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Open spaces not just for the birds, says Janice Hetzel

Protecting open spaces: Janice Hetzel, president of the Bermuda Audubon Society, is putting herself out there to protect Bermuda’s open spaces (Photograph by Jessie Moniz Hardy)

As president of the Bermuda Audubon Society, Janice Hetzel often finds herself handling fences.

The 70-year-old charity has nature reserves across the island totalling 63 acres, making it the largest land owning charity in Bermuda, second only to the Bermuda National Trust.

Just recently, Dr Hetzel had to deal with a fence around one of their nature reserves in Sandys, mysteriously unravelling from the ground up. The culprit: mowers working too close to the wire.

Now she is dealing with a much more complicated fencing problem involving land at Southlands Park in Warwick.

On Monday, she wrote an opinion piece for The Royal Gazette, protesting proposed changes to the use of Southlands Park in Warwick to create an events lawn for the nearby Bermudiana Beach Resort.

If approved, part of the park would no longer be public property.

“They want to cut down a piece of the woodland, and put a big fence around it,” she said. “The land has been planted with native and endemic trees that are now 15 or 20 years old. You are taking this living, complex system, and just creating a lawn.”

She felt this set a dangerous precedent.

“What park is next?” she asked. “If the economic success of this resort depends on the events lawn, then we should all be extremely worried.”

She asked everyone who cared about Bermuda’s parks to respond to public consultation and make their voices heard.

“Southlands is a large park, 37 acres,” she told The Royal Gazette on Friday. “We don’t have many big chunks of undeveloped open spaces left in Bermuda.”

Dr Hetzel is not just concerned about habitat for our feathered friends; but also about the impact on humans.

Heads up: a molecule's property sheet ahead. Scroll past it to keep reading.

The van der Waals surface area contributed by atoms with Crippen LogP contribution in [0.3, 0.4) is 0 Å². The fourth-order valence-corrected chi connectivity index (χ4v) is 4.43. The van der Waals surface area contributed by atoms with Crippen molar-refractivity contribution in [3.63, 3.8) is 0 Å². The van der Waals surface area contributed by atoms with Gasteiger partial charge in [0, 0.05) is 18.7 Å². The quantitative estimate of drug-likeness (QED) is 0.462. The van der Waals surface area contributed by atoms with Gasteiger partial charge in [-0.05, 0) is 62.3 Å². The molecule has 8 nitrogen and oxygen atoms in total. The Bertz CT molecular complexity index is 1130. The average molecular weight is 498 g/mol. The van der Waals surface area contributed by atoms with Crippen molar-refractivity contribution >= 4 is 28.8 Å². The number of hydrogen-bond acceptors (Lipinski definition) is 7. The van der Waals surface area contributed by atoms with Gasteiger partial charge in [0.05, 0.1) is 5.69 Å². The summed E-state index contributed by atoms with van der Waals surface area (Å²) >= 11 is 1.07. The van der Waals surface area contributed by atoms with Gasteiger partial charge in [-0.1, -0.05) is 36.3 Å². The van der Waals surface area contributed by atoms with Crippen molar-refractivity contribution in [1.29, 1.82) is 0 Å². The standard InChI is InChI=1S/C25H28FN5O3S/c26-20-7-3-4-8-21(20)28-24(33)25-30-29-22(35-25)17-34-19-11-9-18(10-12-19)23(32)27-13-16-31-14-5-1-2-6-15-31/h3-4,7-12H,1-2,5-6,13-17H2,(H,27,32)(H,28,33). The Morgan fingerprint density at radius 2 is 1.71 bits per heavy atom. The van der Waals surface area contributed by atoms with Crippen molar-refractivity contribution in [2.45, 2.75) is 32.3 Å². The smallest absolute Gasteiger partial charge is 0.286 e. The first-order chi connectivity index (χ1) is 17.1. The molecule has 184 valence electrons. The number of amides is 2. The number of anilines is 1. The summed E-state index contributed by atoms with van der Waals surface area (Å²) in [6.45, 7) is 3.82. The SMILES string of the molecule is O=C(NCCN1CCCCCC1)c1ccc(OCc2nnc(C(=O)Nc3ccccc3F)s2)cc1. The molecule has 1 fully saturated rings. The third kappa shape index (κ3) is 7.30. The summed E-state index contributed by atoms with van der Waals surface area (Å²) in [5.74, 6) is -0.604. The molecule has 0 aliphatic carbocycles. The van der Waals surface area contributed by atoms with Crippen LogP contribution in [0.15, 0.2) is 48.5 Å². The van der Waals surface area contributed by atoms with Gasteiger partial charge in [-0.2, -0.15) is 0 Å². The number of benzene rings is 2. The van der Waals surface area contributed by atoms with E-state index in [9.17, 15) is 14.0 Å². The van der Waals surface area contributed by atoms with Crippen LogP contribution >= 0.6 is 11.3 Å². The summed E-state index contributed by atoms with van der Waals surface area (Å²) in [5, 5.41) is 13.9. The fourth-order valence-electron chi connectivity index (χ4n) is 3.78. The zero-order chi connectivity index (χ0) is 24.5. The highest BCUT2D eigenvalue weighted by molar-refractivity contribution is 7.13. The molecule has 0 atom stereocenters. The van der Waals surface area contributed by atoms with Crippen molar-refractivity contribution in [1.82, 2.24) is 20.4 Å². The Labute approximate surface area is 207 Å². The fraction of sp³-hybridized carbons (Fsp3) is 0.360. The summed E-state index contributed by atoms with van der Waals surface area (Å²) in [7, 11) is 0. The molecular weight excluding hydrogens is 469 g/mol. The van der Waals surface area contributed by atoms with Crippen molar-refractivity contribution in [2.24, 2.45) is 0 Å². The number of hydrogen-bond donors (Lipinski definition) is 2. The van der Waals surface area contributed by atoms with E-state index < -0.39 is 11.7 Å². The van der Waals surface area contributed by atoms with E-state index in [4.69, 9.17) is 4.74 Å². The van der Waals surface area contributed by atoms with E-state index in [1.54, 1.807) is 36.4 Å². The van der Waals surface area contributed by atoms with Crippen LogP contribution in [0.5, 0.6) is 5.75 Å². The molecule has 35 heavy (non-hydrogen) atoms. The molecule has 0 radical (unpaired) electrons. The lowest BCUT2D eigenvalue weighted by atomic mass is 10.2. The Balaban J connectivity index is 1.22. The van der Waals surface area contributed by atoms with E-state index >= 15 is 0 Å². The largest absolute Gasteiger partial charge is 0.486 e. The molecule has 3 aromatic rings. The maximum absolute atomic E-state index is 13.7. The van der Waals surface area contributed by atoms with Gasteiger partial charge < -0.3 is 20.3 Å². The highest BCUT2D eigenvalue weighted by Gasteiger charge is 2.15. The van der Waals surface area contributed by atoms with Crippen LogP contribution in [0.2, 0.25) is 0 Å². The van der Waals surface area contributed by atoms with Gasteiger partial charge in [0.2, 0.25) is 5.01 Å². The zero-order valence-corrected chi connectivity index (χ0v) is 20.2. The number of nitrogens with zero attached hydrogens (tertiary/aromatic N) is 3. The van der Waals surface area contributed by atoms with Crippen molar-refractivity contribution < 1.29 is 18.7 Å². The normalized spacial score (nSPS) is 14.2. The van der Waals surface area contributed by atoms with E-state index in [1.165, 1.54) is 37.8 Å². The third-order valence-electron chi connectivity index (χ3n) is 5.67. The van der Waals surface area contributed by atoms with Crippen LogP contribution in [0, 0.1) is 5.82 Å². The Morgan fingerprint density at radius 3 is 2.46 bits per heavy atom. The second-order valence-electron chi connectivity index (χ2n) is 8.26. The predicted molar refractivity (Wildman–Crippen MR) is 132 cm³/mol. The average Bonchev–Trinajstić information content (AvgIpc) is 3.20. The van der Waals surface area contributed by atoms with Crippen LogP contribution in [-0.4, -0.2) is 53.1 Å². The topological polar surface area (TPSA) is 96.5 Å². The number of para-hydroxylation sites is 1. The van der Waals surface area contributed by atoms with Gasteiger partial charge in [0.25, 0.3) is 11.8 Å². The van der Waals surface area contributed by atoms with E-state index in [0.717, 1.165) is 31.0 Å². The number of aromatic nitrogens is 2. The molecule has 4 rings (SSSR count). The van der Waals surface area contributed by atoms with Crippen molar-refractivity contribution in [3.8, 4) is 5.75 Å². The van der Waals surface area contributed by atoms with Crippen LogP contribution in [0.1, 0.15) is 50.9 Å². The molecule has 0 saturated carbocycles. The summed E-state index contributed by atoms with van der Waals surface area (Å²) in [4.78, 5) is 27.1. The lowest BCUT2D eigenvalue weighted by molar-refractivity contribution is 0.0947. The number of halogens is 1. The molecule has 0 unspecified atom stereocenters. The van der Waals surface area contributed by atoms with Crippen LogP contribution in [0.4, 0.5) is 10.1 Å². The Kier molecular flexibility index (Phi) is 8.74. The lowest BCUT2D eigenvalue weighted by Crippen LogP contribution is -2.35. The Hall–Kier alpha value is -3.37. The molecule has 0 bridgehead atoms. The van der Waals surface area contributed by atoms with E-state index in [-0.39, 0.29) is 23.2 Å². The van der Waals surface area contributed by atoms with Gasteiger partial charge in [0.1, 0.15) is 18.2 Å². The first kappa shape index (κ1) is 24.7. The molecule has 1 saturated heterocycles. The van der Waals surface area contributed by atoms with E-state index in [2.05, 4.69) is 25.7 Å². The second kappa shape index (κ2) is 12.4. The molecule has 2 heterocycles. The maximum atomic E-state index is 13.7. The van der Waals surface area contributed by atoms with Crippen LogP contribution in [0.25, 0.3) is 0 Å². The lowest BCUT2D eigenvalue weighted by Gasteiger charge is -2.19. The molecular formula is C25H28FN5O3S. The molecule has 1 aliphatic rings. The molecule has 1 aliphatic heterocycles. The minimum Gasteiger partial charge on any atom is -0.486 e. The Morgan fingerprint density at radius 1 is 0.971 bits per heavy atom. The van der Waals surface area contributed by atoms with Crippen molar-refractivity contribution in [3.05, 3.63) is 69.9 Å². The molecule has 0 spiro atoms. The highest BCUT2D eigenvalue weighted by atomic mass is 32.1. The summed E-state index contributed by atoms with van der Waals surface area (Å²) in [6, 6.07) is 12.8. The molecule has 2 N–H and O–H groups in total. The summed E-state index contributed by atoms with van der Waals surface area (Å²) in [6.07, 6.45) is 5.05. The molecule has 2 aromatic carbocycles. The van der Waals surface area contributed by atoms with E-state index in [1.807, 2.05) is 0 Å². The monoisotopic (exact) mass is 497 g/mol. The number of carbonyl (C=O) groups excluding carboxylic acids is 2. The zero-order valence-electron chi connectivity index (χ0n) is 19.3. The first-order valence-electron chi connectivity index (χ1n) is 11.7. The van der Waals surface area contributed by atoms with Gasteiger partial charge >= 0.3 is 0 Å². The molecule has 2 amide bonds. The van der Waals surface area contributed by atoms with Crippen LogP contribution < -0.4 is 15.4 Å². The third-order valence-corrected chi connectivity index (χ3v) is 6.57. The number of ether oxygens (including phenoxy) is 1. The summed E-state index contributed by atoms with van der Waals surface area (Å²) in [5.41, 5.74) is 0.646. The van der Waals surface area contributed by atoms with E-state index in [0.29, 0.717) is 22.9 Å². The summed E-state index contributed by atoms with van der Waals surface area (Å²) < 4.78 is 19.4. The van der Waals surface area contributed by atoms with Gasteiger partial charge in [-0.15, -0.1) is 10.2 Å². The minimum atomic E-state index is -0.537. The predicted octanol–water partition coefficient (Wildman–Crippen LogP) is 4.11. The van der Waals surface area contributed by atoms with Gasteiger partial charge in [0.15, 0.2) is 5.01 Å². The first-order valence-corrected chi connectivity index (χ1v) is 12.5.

She said: “The health of our environment is tied into the health of people. We feel better, mentally and physically, when we spend time in nature. Bermuda is just a tiny place, and we only have so many spaces to experience the outdoors.”

The bird lover is not normally one to put herself out there.

“I am a quiet and private person,” she said.

When she became secretary of the organisation back in 2014, graduating to president was the last thing on her mind.

“Karen Border was secretary and then president,” Dr Hetzel said. “So when she left her post as president, it seemed natural for me to progress from secretary to president.”

When Dr Hetzel accepted the post of president, she did not imagine herself taking on another Southlands controversy.

She had already marched for its protection years ago when nature lovers campaigned for its preservation. However, protecting open spaces is a subject she is passionate about.

She studied science and public policy at Cornell University. She worked for the Natural Resources Defence Council in New York City for a year, and then in a fisheries lab at the University of Maryland on the Chesapeake Bay.

“I got to the point where it was time to go to graduate school,” she said.

She would have gone into marine science, but a stint with a volunteer fire and rescue squad inspired her to go to medical school.

“After graduation, I did a residency in a family practice,” she said. “I came back to Bermuda and worked doing family medicine for a while, but stopped pretty early.”